Policing the Patch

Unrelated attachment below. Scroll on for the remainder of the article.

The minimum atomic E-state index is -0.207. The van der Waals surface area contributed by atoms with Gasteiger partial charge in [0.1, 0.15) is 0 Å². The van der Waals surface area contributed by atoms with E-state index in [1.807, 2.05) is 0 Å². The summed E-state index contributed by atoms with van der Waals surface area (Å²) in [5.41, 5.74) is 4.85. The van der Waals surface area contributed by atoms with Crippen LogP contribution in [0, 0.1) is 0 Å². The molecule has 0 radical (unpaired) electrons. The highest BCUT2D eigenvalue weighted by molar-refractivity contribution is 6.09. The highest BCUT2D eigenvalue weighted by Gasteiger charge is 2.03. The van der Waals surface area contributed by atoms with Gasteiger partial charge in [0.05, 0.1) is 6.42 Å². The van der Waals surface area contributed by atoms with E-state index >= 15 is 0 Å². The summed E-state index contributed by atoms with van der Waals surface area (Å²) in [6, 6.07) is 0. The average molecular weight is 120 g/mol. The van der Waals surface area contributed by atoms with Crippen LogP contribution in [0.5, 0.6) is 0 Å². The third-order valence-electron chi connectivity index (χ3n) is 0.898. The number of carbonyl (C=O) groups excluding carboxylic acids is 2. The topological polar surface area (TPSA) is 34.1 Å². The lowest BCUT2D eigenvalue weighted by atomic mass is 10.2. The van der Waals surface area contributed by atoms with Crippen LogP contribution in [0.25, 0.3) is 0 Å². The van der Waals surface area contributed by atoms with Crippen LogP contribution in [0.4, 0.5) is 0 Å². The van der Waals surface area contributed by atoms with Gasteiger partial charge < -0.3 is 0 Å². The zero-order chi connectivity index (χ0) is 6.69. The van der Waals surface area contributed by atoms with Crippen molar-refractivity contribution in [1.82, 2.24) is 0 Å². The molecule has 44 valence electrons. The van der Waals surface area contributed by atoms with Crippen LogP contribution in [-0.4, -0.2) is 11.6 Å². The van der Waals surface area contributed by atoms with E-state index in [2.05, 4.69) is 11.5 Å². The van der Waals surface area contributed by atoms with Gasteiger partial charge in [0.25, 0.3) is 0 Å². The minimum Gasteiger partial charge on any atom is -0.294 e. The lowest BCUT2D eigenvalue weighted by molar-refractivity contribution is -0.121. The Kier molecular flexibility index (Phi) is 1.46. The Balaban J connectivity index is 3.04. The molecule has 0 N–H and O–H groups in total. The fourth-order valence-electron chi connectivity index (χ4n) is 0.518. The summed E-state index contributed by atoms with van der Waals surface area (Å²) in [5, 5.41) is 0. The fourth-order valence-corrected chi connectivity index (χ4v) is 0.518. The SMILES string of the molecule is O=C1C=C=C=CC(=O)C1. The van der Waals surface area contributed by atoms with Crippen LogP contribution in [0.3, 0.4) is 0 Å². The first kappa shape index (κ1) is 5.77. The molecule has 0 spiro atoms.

The goal of this study is to examine how the rapid population growth resulting from the oil boom has affected policing and crime and ultimate quality of life of citizens living in the "boom towns" in western North Dakota. Findings of the study include: Details of how the rapid population growth from the oil boom has changed the way that officers/deputies conduct their work because of a significant increase in calls for service from the public. The volume of calls for service has more than doubled in most of the agencies, and has more than tripled in several of the agencies since 2008. Second, the cost of living and availability of affordable housing has changed significantly since the oil boom began in 2008. This change has created several challenges for police agencies and sheriff's departments in western North Dakota including struggles with retention issues because of the high cost of living and lack of affordable housing, as well as employees leaving to take higher paying jobs in the oil industry or that have moved out of the region to a more affordable area. Third, officers/deputies reported a change in crime and fear of crime in their communities since the oil boom began in 2008. Citizens now lock their homes and cars, and some have even installed security systems in their homes. Some of the officers/deputies reported that women in their communities are less likely to go out by themselves during the day or evening.

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